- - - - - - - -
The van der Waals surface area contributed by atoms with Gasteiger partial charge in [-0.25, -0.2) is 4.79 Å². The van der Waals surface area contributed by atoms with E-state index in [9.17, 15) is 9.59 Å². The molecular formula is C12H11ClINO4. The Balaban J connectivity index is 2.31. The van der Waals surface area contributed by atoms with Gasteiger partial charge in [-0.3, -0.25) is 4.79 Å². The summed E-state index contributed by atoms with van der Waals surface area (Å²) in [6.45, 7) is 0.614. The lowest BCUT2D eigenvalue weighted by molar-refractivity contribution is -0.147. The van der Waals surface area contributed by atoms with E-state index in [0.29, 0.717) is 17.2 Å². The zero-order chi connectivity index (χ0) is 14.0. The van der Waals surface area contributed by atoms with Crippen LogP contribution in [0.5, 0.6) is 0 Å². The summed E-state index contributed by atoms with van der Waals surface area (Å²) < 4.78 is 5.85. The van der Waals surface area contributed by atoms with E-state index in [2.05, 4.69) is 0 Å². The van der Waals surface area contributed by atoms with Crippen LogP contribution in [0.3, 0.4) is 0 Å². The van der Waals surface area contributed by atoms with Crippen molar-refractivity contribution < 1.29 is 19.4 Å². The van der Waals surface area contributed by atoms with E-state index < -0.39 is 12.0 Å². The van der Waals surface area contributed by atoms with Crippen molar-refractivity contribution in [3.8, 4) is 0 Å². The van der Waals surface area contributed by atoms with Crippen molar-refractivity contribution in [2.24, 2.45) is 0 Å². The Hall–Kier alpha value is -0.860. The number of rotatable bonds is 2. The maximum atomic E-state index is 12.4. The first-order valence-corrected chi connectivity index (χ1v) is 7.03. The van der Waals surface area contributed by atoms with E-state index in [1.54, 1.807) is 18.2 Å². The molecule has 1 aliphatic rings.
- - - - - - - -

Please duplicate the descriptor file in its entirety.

The van der Waals surface area contributed by atoms with Gasteiger partial charge in [-0.25, -0.2) is 4.79 Å². The van der Waals surface area contributed by atoms with E-state index in [9.17, 15) is 9.59 Å². The molecular formula is C12H11ClINO4. The Balaban J connectivity index is 2.31. The van der Waals surface area contributed by atoms with Gasteiger partial charge in [-0.3, -0.25) is 4.79 Å². The summed E-state index contributed by atoms with van der Waals surface area (Å²) in [6.45, 7) is 0.614. The lowest BCUT2D eigenvalue weighted by molar-refractivity contribution is -0.147. The van der Waals surface area contributed by atoms with E-state index in [0.29, 0.717) is 17.2 Å². The zero-order chi connectivity index (χ0) is 14.0. The van der Waals surface area contributed by atoms with Crippen LogP contribution in [0.5, 0.6) is 0 Å². The summed E-state index contributed by atoms with van der Waals surface area (Å²) < 4.78 is 5.85. The van der Waals surface area contributed by atoms with E-state index in [2.05, 4.69) is 0 Å². The van der Waals surface area contributed by atoms with Crippen LogP contribution in [0.3, 0.4) is 0 Å². The van der Waals surface area contributed by atoms with Crippen molar-refractivity contribution < 1.29 is 19.4 Å². The van der Waals surface area contributed by atoms with E-state index < -0.39 is 12.0 Å². The van der Waals surface area contributed by atoms with Crippen molar-refractivity contribution in [3.8, 4) is 0 Å². The van der Waals surface area contributed by atoms with Crippen molar-refractivity contribution in [2.24, 2.45) is 0 Å². The Hall–Kier alpha value is -0.860. The number of rotatable bonds is 2. The maximum atomic E-state index is 12.4. The first-order valence-corrected chi connectivity index (χ1v) is 7.03. The van der Waals surface area contributed by atoms with E-state index in [1.54, 1.807) is 18.2 Å². The molecule has 1 aliphatic rings.